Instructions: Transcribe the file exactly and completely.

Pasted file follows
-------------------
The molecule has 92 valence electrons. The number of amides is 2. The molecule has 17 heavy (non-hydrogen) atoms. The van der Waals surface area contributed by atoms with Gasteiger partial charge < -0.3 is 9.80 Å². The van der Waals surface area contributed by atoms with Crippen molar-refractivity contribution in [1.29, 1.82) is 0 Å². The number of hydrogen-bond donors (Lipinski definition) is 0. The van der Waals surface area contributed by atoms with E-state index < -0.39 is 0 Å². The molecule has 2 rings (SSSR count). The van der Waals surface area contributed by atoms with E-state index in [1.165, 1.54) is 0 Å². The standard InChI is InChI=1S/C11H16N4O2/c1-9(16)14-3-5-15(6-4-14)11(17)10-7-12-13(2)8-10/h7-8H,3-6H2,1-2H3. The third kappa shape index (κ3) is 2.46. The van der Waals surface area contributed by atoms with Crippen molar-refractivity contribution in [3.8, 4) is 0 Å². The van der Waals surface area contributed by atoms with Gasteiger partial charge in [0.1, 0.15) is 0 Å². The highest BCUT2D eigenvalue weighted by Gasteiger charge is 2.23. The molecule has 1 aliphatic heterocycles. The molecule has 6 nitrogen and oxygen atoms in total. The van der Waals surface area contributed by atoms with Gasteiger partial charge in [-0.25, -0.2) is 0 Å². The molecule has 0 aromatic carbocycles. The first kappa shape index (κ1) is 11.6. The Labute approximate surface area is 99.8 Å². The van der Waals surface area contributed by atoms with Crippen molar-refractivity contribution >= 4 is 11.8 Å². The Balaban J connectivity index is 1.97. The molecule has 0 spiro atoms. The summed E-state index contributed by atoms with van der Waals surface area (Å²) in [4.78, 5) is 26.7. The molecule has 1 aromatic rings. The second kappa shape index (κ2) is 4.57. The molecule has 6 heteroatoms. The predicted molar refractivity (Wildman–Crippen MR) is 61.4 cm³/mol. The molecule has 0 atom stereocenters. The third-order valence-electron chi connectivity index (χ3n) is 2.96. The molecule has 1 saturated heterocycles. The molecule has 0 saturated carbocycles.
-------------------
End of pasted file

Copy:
The molecule has 92 valence electrons. The number of amides is 2. The molecule has 17 heavy (non-hydrogen) atoms. The van der Waals surface area contributed by atoms with Gasteiger partial charge < -0.3 is 9.80 Å². The van der Waals surface area contributed by atoms with Crippen molar-refractivity contribution in [1.29, 1.82) is 0 Å². The number of hydrogen-bond donors (Lipinski definition) is 0. The van der Waals surface area contributed by atoms with E-state index < -0.39 is 0 Å². The molecule has 2 rings (SSSR count). The van der Waals surface area contributed by atoms with E-state index in [1.165, 1.54) is 0 Å². The standard InChI is InChI=1S/C11H16N4O2/c1-9(16)14-3-5-15(6-4-14)11(17)10-7-12-13(2)8-10/h7-8H,3-6H2,1-2H3. The third kappa shape index (κ3) is 2.46. The van der Waals surface area contributed by atoms with Crippen molar-refractivity contribution in [3.8, 4) is 0 Å². The van der Waals surface area contributed by atoms with Gasteiger partial charge in [0.1, 0.15) is 0 Å². The highest BCUT2D eigenvalue weighted by Gasteiger charge is 2.23. The molecule has 1 aliphatic heterocycles. The molecule has 6 nitrogen and oxygen atoms in total. The van der Waals surface area contributed by atoms with Gasteiger partial charge in [-0.25, -0.2) is 0 Å². The molecule has 0 aromatic carbocycles. The first kappa shape index (κ1) is 11.6. The Labute approximate surface area is 99.8 Å². The van der Waals surface area contributed by atoms with Crippen molar-refractivity contribution >= 4 is 11.8 Å². The Balaban J connectivity index is 1.97. The molecule has 0 spiro atoms. The summed E-state index contributed by atoms with van der Waals surface area (Å²) in [4.78, 5) is 26.7. The molecule has 1 aromatic rings. The second kappa shape index (κ2) is 4.57. The molecule has 6 heteroatoms. The predicted molar refractivity (Wildman–Crippen MR) is 61.4 cm³/mol. The molecule has 0 atom stereocenters. The third-order valence-electron chi connectivity index (χ3n) is 2.96. The molecule has 1 saturated heterocycles. The molecule has 0 saturated carbocycles.